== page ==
All in to blunt Steyn’s threat
8 Jun 2012
Brad Barritt says nullifying Frans Steyn will require a collective effort not an individual one.
The Springboks have made no secret about their intention to attack England’s 10-12 axis of Owen Farrell and Barritt, with key strike runners – the most prominent back in that group being Steyn – set to test their defensive resolve.
Much of the Springboks’ success will rest on how Steyn fares in this primary role, but Barritt, a team-mate of Steyn’s at the Sharks before he opted to continue his career in England in late 2008, doesn’t feel burdened by the challenge at hand. It is a weight he says will be shared.
‘If they want to give away their tactics that’s their prerogative,’ Barritt said. ‘Gainline dominance is obviously important to the way they want to play. Ultimately it will be a collective effort in stopping [Steyn]. If their forwards can’t get front foot ball it is going to make it a hard day [for Steyn].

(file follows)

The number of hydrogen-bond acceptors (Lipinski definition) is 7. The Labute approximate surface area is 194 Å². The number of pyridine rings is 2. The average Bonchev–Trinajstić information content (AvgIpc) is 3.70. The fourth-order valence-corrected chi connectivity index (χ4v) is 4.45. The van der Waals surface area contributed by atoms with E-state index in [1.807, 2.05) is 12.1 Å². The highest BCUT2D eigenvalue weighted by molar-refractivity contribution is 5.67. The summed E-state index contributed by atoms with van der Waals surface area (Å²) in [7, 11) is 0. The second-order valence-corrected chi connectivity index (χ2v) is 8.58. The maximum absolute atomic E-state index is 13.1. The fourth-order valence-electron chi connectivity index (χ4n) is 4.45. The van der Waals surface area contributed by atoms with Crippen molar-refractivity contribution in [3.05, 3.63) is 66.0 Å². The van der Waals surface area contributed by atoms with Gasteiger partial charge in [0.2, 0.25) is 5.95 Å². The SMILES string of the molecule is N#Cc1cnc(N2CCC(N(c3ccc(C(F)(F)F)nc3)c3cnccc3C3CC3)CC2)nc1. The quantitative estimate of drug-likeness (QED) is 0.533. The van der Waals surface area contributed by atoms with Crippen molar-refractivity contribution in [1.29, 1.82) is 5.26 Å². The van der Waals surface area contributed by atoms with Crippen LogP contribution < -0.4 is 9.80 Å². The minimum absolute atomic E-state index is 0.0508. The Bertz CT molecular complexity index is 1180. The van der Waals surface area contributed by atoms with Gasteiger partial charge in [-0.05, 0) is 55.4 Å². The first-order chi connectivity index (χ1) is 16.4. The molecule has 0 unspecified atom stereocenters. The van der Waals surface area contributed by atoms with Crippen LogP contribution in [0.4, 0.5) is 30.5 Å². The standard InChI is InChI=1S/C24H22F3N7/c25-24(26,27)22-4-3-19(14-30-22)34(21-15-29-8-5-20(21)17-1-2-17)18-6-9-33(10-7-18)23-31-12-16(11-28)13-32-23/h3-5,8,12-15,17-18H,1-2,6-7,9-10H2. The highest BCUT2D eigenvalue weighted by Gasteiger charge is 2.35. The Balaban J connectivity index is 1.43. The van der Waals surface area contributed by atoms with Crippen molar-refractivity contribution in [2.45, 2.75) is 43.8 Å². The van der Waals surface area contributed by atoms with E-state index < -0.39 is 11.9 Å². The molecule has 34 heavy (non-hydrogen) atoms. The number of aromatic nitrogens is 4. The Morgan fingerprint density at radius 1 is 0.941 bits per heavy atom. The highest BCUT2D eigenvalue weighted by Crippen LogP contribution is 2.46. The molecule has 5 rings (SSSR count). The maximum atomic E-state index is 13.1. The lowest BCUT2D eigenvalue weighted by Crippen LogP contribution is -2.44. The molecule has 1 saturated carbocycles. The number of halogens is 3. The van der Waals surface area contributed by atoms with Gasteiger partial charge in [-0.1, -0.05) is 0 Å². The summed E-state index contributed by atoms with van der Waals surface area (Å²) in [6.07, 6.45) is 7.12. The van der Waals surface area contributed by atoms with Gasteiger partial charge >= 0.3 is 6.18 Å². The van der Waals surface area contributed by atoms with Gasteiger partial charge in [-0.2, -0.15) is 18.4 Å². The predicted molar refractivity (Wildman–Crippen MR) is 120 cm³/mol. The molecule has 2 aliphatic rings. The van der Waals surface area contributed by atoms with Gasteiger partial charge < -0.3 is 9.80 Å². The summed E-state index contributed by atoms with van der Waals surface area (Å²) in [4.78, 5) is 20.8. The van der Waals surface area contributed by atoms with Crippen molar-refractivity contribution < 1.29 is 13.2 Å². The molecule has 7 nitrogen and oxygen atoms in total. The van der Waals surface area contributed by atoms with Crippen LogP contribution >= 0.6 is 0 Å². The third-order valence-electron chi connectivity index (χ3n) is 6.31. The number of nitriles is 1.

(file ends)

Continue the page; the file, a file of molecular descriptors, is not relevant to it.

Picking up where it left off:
‘But really we’ve been focusing on ourselves and not too concerned about what they will do. We’ll try to impose ourselves on them by holding on to possession.’
England of course have a notable wrecking ball of their own in Manu Tuilagi, who impressed in the Six Nations and who is equally adept at physically dominating his opponents as he is at dazzling with his quick feet, good hands and appreciable ball skills.
If England manage to boss the gainline and, particularly, the set pieces, against a Springbok side that will be big on defensive aggression but still seeking synergy under new structures, Tuilagi will have opportunities to isolate his counterpart Jean de Villiers, who has had limited experience at outside centre. Barritt experienced the same positional shift during the Six Nations and explained the biggest challenges De Villiers will encounter.
‘Defensively there is a a different feel about it. You have to react more instinctively because you don’t have that protection on the inside. He is very experienced and I’m sure he’ll adapt,’ he said. ‘On attack you need to be the team’s width and show that you are a running threat. Ultimately playing 12 open your eyes to what is available outside of you.’
England haven’t won in South Africa in 12 years and Barritt conceded that they were underdogs once more. However, he pointed to them defying expectations previously and says they are determined to do this once more. ‘We aren’t daunted by that tag. That was the tag for most of the Six Nations [England lost just one game].’
By Ryan Vrede, in Durban